I’ve heard Mark Delavan sing richer high notes as Wotan in Berlin, but this evening he showed deeper understanding of his role, singing spiritedly and with flair. Also, his voice is noble and ample as required. He seems to need some extra rehearsals in this productions, one could notice. The contrast to Eric Owens’s Alberich was quite telling. If there is something in the telecast that is truly consistent to reality is the American bass-baritone’s performance. This is truly a Wagnerian voice of outstanding quality – large, forceful, rich, dark and quite flexible. Among the non-native speakers this evening, his was by far the best German, not only in terms of pronunciation but also in what regards declamation. He has an intense stage presence but, differently from Rhinegold, the director gave him here nothing to work from.

As a friend said this evening, Hans-Peter König is one of the rare Fafners these days whose voice sound large even when it is NOT offstage. Meredith Arwading has impressive deep contralto notes while coping with the mezzo area of the Siegfried Erda, but her diction is imprecise – not enough to disguise a strong accent. As for Lisette Oropesa’s Waldvogel, this is a bit tricky, especially when you sing it offstage (these days, directors tend to put the soprano ON stage), but this evening the impression was especially pale.

As for the production, there is very little to add to what I have previously written. One often reads about how Robert Lepage’s production does not go beyond the “machine” and how there is no Personenregie. Well, I would say that even in what regards the machine, there is still some space for improvement. The dragon in act II is almost funny and the  sets in the closing scene is far less impressive than the way they looked in the end of Die Walküre, for instance.

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I have nothing new to add to the discussion about the Met’s new Ring, but in any case I would like to join the general opinion about it, based on what I could see on the movie theatre. Has the Met spent its millions wisely? I would say no – Robert Lepage’s machine cannot help being interesting, but it’s hardly a deus ex machina in a production that has nothing to say and no stage direction other than rescuing singers from being smashed by the revolving structure. And there are the costumes – if a breastplate is everything Lepage and his creative team had to say, the Met should have spared the money and kept Otto Schenck’s old production. If I am allowed a question – I would be curious to hear why, amidst all those technological niceties, a decent transformation scene for Alberich and an impressive entrance for Erda could not be provided. Tell me about anti-climatic. I know: the Rhinemaidens scene is indeed visually striking and the God’s entrance in Walhalla is clever, but I certainly don’t understand why suspending singers from wires was thought to be a good replacement for true theatrical direction:  the puppeteered Loge making his cautious steps upwards on the ramp looked particularly uninspiring.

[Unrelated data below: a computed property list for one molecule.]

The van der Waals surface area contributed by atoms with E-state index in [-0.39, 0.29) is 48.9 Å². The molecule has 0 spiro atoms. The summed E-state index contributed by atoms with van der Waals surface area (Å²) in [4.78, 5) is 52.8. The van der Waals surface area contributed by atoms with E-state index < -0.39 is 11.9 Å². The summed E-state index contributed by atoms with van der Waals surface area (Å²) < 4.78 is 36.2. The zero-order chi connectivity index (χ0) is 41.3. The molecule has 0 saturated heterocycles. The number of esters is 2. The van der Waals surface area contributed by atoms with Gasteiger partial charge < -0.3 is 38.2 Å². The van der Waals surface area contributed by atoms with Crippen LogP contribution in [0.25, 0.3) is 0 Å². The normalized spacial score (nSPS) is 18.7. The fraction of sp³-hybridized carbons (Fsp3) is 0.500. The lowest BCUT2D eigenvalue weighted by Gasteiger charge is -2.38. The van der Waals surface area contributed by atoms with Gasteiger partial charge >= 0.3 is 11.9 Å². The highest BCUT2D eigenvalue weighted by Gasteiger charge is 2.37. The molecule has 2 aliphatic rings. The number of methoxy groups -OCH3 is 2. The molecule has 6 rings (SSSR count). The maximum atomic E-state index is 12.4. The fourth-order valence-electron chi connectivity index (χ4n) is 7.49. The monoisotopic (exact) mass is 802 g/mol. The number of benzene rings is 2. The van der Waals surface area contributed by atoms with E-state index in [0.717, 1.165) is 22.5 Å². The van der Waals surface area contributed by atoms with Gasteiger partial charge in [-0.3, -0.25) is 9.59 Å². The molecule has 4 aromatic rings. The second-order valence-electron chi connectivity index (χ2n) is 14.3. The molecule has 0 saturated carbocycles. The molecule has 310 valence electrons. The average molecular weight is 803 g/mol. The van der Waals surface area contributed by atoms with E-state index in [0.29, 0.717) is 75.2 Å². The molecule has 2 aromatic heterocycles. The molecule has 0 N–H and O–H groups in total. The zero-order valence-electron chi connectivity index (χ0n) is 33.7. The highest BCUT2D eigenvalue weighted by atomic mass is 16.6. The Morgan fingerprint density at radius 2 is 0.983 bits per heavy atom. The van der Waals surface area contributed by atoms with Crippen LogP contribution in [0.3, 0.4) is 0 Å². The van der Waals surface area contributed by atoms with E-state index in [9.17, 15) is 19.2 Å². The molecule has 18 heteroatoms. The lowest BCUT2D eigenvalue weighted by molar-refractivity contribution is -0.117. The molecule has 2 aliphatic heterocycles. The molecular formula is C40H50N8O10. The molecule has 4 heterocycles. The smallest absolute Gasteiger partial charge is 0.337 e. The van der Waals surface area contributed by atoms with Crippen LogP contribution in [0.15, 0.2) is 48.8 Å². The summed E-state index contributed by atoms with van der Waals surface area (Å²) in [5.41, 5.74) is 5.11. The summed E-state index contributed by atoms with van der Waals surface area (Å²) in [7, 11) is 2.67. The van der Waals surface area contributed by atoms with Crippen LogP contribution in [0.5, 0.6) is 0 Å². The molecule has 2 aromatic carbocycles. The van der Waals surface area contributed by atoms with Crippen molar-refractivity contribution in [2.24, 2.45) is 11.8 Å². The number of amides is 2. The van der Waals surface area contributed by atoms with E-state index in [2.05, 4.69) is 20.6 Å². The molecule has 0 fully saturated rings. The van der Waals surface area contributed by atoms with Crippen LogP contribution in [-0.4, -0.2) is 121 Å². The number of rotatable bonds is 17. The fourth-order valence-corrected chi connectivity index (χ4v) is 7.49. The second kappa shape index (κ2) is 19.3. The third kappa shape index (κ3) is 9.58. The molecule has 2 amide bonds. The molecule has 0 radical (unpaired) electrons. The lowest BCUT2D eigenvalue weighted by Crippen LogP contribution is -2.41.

What is beyond doubt are James Levine’s Wagnerian credentials – I dare to say that his bold, clear, forward-moving and dramatic account of the score is more exciting than the one available on DVD from a couple of decades ago. The house orchestra also seemed to be in great shape. When it comes to singers, it is difficult to say the last word judging from the broadcast, for the Met’s mikes can make a Natalie Dessay sound like a Birgit Nilsson, but judging from my experience with those singers live in that venue, I guess I can have an idea. The female side of the cast was indeed uniformly strong: Stephanie Blythe’s grandly powerful Fricka is a Wagnerian classic of our days, Wendy Bryn Harmer’s golden-toned Freia was extremely satisfying (also in the acting department) and the three Rheinmaidens (especially Lisette Oropesa) were all spirited and pleasant on the ear. If Patricia Bardon was a bit small-scaled as Erda, her voice is still aptly dark and she is always a classy singer. Among the men, the evening’s Alberich deserves special mention. The reason why the whole episode involving Wotan, Alberich and Loge in Scene 4 was not a complete fiasco in terms of theatrical action was Eric Owens’s ample, dark-toned bass-baritone, intense delivery of the text and forceful stage presence. And I saw this as someone who had close-ups on the screen. I can only guess that someone in Family Circle was asking him or herself why nothing was happening on stage at that point. Both giants have been cast from strength with Hans-Peter König and Franz-Josef Selig, who relished the competition, offering both vehement, passionate performances. Gerhard Siegel’s powerful and characterful Mime is also worthy of mention. Musicianly and elegant as Richard Croft’s Loge was, he does sound out of his element here. He delivers his lines somewhat cautiously, is often underpowered by the orchestra and has too noble a voice for the role, not to mention that he lacks the necessary ebullience. As for Bryn Terfel’s Wotan, I must confess I have found him far more comfortable than I expected. My experience with the Welsh bass-baritone live has invariably shown him grey-toned, fatigued and lacking volume, but I must have had bad luck. In any case, here I have to mistrust the microphones, i.e. I wonder how voluminous he really sounded live. As heard here, although the voice is not rich nor particularly noble, it seemed quite vivid in the whole range. His acting was quite inexpressive, but he found space to color his text quite successfully. Let us see how he is going to deal with the far more testing part in Die Walküre.